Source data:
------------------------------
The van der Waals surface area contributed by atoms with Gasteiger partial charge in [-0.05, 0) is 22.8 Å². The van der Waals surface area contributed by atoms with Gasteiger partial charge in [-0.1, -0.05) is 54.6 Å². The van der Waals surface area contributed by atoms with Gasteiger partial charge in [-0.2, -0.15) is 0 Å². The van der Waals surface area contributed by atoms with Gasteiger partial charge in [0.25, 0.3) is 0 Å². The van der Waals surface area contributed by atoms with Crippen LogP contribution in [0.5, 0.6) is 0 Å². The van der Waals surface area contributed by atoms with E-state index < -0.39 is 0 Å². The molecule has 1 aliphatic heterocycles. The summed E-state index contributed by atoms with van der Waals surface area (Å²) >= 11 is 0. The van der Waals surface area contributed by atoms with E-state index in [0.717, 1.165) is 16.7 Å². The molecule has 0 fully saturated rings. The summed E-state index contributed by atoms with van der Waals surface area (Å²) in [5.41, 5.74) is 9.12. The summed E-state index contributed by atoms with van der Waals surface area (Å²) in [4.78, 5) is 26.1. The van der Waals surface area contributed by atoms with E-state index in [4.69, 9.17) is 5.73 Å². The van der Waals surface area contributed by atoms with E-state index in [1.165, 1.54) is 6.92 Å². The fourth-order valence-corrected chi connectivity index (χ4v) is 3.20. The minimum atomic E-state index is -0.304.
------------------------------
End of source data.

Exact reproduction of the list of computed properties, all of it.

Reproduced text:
The van der Waals surface area contributed by atoms with Gasteiger partial charge in [-0.05, 0) is 22.8 Å². The van der Waals surface area contributed by atoms with Gasteiger partial charge in [-0.1, -0.05) is 54.6 Å². The van der Waals surface area contributed by atoms with Gasteiger partial charge in [-0.2, -0.15) is 0 Å². The van der Waals surface area contributed by atoms with Gasteiger partial charge in [0.25, 0.3) is 0 Å². The van der Waals surface area contributed by atoms with Crippen LogP contribution in [0.5, 0.6) is 0 Å². The van der Waals surface area contributed by atoms with E-state index < -0.39 is 0 Å². The molecule has 1 aliphatic heterocycles. The summed E-state index contributed by atoms with van der Waals surface area (Å²) >= 11 is 0. The van der Waals surface area contributed by atoms with E-state index in [0.717, 1.165) is 16.7 Å². The molecule has 0 fully saturated rings. The summed E-state index contributed by atoms with van der Waals surface area (Å²) in [5.41, 5.74) is 9.12. The summed E-state index contributed by atoms with van der Waals surface area (Å²) in [4.78, 5) is 26.1. The van der Waals surface area contributed by atoms with E-state index in [4.69, 9.17) is 5.73 Å². The van der Waals surface area contributed by atoms with E-state index in [1.165, 1.54) is 6.92 Å². The fourth-order valence-corrected chi connectivity index (χ4v) is 3.20. The minimum atomic E-state index is -0.304.